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Inappropriate Prescribing Risks for Older Adults


Core Concepts
Prescribing quality for older adults is similar between physicians and nurse practitioners.
Abstract
The study published in Annals of Internal Medicine highlights the risks of inappropriate prescribing for older adults. Key points include: Inappropriate prescribing rates are similar between physicians and nurse practitioners. Older adults are vulnerable to adverse drug events due to comorbidities and physiological changes. The focus should be on individual clinician prescribing performance rather than prescriptive authority. Women are more susceptible to drug-related harm, with higher rates of inappropriate prescribing. The Beers Criteria is used to define prescriptive quality for older adults. Antidepressants, muscle relaxants, and hypnotics are among the most frequently inappropriately prescribed medications. Clinicians should use criteria like STOPP/START and the DRUGS framework to guide decision-making. Prescribers should avoid prescribing cascades to prevent adverse events. The study was funded by grants from Robert Wood Johnson Foundation and National Science Foundation.
Stats
Roughly 2% of prescriptions to older patients appear to be inappropriate. Adjusted rates were 1.66 per 100 prescriptions for NPs vs 1.68 per 100 prescriptions for physicians. Ten medications accounted for 99.5% of the potentially inappropriate medications prescribed.
Quotes
"Older adults often have more than one chronic condition and are prescribed multiple medications to manage these conditions, putting them at risk for adverse events." - Dr. Paula Rochon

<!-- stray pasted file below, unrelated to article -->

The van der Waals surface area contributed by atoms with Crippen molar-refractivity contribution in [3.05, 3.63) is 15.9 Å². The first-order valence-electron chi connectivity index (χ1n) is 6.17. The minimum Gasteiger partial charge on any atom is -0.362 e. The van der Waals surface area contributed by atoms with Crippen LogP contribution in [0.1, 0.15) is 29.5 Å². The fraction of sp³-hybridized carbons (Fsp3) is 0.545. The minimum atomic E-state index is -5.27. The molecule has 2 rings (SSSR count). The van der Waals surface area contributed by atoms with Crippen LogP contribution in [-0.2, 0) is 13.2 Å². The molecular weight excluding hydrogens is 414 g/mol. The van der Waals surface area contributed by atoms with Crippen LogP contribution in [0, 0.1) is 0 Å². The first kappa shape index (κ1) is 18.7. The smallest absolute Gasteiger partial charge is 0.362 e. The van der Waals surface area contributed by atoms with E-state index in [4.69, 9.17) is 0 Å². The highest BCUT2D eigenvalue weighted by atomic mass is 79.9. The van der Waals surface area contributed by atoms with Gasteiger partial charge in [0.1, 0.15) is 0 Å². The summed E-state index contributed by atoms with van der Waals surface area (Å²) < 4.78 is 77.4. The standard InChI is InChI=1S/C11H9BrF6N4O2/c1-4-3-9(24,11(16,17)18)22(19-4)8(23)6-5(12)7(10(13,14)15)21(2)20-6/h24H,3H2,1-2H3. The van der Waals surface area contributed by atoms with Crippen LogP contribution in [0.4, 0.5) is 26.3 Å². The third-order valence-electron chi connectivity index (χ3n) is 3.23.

Key Insights Distilled From

by Brittany Var... at www.medscape.com 11-01-2023

https://www.medscape.com/viewarticle/997971
Older Adults at Risk From Inappropriate Prescribing

Deeper Inquiries

How can healthcare systems ensure appropriate prescribing practices for older adults?

Healthcare systems can ensure appropriate prescribing practices for older adults by implementing strategies such as regular medication reviews, utilizing tools like the Beers Criteria and STOPP/START Criteria to guide prescribing decisions, promoting interprofessional collaboration between healthcare providers, and educating both prescribers and patients about the risks associated with inappropriate prescribing. Additionally, systems can encourage open communication between patients and providers regarding medication goals and potential side effects, as well as monitoring for medication-related adverse events to prevent harm to older adults.

What are the implications of higher rates of inappropriate prescribing for women?

Higher rates of inappropriate prescribing for women can have significant implications, as women are physiologically more susceptible to drug-related harm. This can lead to an increased risk of adverse drug events, medication interactions, and potential harm to older women. Additionally, inappropriate prescribing can exacerbate existing health conditions, increase the likelihood of hospitalizations, and contribute to a decline in overall health outcomes for women. Addressing these higher rates of inappropriate prescribing for women is crucial to improving the quality of care and safety for this vulnerable population.

How can the use of criteria like STOPP/START and the DRUGS framework improve patient outcomes?

The use of criteria like STOPP/START and the DRUGS framework can significantly improve patient outcomes by providing prescribers with evidence-based guidelines for appropriate medication management in older adults. These criteria help identify potentially inappropriate medications, reduce the risk of adverse drug events, minimize medication-related harm, and optimize medication regimens based on individual patient needs. By following these frameworks, healthcare providers can enhance medication safety, improve treatment efficacy, reduce polypharmacy, and ultimately enhance the overall quality of care for older adults.
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